Section 10b(1) of the Consumer Fraud Act provides that the Consumer Fraud Act does not apply to "actions or transactions specifically authorized by laws administered by any regulatory body or officer acting under statutory authority of this State or the United States." 815 ILCS 505/10b (West 1994). The Lanier court determined that this section of the Consumer Fraud Act also provides that compliance with the Truth in Lending Act is compliance with the Illinois Consumer Fraud Act. Lanier did not, however, address whether compliance with the federal Truth in Lending Act is compliance with the statute at issue here, the Illinois Credit Card Issuance Act.

We do address this issue and find that compliance with the federal Truth in Lending Act is indeed compliance with the Illinois Credit Card Issuance Act. When plaintiffs here filed their original complaint in 1993, the Illinois Credit Card Issuance Act provided in pertinent part:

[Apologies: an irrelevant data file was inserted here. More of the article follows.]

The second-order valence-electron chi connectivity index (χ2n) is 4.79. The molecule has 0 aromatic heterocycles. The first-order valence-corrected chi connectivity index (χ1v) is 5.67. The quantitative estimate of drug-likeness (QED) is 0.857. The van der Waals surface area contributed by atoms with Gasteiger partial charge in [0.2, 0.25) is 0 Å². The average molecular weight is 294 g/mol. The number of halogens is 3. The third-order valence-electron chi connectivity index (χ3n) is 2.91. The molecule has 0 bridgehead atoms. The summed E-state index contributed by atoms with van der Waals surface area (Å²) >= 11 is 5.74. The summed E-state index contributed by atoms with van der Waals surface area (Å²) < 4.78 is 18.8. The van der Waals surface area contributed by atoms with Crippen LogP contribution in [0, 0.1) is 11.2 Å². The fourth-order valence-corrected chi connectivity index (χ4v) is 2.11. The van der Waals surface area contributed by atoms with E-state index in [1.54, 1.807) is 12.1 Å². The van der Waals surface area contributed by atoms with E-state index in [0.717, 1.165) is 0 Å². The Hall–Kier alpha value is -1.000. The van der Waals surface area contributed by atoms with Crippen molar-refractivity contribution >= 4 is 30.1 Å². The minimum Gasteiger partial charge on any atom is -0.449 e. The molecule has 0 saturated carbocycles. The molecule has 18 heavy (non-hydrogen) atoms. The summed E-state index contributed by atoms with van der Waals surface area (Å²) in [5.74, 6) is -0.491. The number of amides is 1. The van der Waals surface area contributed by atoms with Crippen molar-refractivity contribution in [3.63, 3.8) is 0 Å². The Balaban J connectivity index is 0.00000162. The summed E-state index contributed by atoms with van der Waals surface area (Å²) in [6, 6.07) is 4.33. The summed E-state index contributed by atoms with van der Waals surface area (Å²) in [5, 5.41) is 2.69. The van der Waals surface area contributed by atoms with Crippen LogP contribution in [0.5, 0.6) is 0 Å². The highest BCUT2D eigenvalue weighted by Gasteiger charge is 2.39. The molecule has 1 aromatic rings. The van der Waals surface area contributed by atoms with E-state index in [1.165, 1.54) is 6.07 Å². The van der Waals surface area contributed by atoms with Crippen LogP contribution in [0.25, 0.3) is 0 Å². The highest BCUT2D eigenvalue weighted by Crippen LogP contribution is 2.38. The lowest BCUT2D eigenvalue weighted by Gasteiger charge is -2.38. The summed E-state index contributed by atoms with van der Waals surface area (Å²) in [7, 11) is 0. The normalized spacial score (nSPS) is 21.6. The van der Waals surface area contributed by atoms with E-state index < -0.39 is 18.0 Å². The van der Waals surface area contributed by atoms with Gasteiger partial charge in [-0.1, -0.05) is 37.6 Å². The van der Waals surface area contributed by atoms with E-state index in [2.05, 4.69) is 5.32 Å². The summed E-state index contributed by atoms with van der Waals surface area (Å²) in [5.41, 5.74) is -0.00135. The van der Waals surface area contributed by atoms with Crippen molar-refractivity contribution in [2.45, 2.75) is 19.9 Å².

"If a credit card issuer, as required pursuant to federal law, makes disclosures of all information required to be disclosed under subsection (a) of Section 6 of this Act in connection with *** periodic billing statements, the credit card issuer shall be deemed to have complied with the requirements of subsection (a) of Section 6 of this Act." 815 ILCS 140/9 (West 1992).

In 1994, prior to the filing of plaintiffs' amended complaint, the Illinois Credit Card Issuance Act had been amended to state in pertinent part:

"A credit card issuer who complies with or is exempt from the applicable disclosure requirements of the Truth in Lending Act and the regulations promulgated under that Act shall be deemed to be in compliance with or exempt from all provisions of subsection (a) of Section 6 of this Act." 815 ILCS 140/9(c) (West 1994).